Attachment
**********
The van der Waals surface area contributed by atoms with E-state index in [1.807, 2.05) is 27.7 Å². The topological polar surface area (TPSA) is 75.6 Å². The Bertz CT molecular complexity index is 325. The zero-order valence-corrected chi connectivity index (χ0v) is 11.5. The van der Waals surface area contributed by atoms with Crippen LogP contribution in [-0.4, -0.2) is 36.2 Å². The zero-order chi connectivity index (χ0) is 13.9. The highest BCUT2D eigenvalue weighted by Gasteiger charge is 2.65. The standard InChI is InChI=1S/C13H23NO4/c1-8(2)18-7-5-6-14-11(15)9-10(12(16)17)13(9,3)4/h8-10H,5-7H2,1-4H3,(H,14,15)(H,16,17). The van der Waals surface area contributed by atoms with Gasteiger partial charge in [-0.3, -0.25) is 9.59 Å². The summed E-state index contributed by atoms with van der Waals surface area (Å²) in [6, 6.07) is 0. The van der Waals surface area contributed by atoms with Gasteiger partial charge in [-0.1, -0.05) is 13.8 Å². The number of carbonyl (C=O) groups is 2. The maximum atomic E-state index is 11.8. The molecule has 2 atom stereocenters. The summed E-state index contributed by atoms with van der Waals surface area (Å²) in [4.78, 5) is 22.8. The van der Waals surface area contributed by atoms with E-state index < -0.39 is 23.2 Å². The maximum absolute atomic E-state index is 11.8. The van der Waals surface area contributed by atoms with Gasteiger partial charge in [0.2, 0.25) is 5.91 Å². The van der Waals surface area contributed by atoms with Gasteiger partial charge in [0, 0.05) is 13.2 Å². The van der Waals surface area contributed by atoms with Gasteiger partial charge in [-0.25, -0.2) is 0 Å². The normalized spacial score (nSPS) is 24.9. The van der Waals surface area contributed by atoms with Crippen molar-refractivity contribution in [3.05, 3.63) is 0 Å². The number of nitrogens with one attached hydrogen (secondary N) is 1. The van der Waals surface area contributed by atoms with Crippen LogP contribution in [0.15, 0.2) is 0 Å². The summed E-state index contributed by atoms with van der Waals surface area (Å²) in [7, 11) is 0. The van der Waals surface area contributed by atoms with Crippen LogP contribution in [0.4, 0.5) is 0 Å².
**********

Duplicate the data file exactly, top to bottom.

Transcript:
The van der Waals surface area contributed by atoms with E-state index in [1.807, 2.05) is 27.7 Å². The topological polar surface area (TPSA) is 75.6 Å². The Bertz CT molecular complexity index is 325. The zero-order valence-corrected chi connectivity index (χ0v) is 11.5. The van der Waals surface area contributed by atoms with Crippen LogP contribution in [-0.4, -0.2) is 36.2 Å². The zero-order chi connectivity index (χ0) is 13.9. The highest BCUT2D eigenvalue weighted by Gasteiger charge is 2.65. The standard InChI is InChI=1S/C13H23NO4/c1-8(2)18-7-5-6-14-11(15)9-10(12(16)17)13(9,3)4/h8-10H,5-7H2,1-4H3,(H,14,15)(H,16,17). The van der Waals surface area contributed by atoms with Gasteiger partial charge in [-0.3, -0.25) is 9.59 Å². The summed E-state index contributed by atoms with van der Waals surface area (Å²) in [6, 6.07) is 0. The van der Waals surface area contributed by atoms with Gasteiger partial charge in [-0.1, -0.05) is 13.8 Å². The number of carbonyl (C=O) groups is 2. The maximum atomic E-state index is 11.8. The molecule has 2 atom stereocenters. The summed E-state index contributed by atoms with van der Waals surface area (Å²) in [4.78, 5) is 22.8. The van der Waals surface area contributed by atoms with E-state index < -0.39 is 23.2 Å². The maximum absolute atomic E-state index is 11.8. The van der Waals surface area contributed by atoms with Gasteiger partial charge in [0.2, 0.25) is 5.91 Å². The van der Waals surface area contributed by atoms with Gasteiger partial charge in [0, 0.05) is 13.2 Å². The van der Waals surface area contributed by atoms with Gasteiger partial charge in [-0.25, -0.2) is 0 Å². The normalized spacial score (nSPS) is 24.9. The van der Waals surface area contributed by atoms with Crippen molar-refractivity contribution in [3.05, 3.63) is 0 Å². The number of nitrogens with one attached hydrogen (secondary N) is 1. The van der Waals surface area contributed by atoms with Crippen LogP contribution in [0.15, 0.2) is 0 Å². The summed E-state index contributed by atoms with van der Waals surface area (Å²) in [7, 11) is 0. The van der Waals surface area contributed by atoms with Crippen LogP contribution in [0.4, 0.5) is 0 Å².